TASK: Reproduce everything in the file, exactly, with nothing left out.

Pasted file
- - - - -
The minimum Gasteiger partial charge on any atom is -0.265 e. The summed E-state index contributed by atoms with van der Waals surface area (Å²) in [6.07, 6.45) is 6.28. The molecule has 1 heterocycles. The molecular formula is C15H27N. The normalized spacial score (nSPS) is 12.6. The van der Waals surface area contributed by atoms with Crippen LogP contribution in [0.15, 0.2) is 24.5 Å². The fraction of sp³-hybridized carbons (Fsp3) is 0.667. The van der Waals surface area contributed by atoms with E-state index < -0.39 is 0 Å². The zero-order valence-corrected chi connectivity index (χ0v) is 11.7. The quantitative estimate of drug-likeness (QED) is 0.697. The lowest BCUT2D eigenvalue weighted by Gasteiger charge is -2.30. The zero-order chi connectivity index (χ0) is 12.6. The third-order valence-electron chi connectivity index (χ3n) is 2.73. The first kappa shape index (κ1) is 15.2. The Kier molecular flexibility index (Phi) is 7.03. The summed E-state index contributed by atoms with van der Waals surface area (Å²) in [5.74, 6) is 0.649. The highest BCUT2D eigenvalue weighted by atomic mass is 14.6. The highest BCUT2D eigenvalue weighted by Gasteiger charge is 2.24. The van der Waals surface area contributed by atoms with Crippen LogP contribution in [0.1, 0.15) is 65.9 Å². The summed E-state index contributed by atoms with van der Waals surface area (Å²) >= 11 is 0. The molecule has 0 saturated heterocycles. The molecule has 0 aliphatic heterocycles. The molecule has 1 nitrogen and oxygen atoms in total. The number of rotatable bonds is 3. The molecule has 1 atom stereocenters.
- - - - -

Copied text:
The minimum Gasteiger partial charge on any atom is -0.265 e. The summed E-state index contributed by atoms with van der Waals surface area (Å²) in [6.07, 6.45) is 6.28. The molecule has 1 heterocycles. The molecular formula is C15H27N. The normalized spacial score (nSPS) is 12.6. The van der Waals surface area contributed by atoms with Crippen LogP contribution in [0.15, 0.2) is 24.5 Å². The fraction of sp³-hybridized carbons (Fsp3) is 0.667. The van der Waals surface area contributed by atoms with E-state index < -0.39 is 0 Å². The zero-order valence-corrected chi connectivity index (χ0v) is 11.7. The quantitative estimate of drug-likeness (QED) is 0.697. The lowest BCUT2D eigenvalue weighted by Gasteiger charge is -2.30. The zero-order chi connectivity index (χ0) is 12.6. The third-order valence-electron chi connectivity index (χ3n) is 2.73. The first kappa shape index (κ1) is 15.2. The Kier molecular flexibility index (Phi) is 7.03. The summed E-state index contributed by atoms with van der Waals surface area (Å²) in [5.74, 6) is 0.649. The highest BCUT2D eigenvalue weighted by atomic mass is 14.6. The highest BCUT2D eigenvalue weighted by Gasteiger charge is 2.24. The van der Waals surface area contributed by atoms with Crippen LogP contribution in [0.1, 0.15) is 65.9 Å². The summed E-state index contributed by atoms with van der Waals surface area (Å²) >= 11 is 0. The molecule has 0 saturated heterocycles. The molecule has 0 aliphatic heterocycles. The molecule has 1 nitrogen and oxygen atoms in total. The number of rotatable bonds is 3. The molecule has 1 atom stereocenters.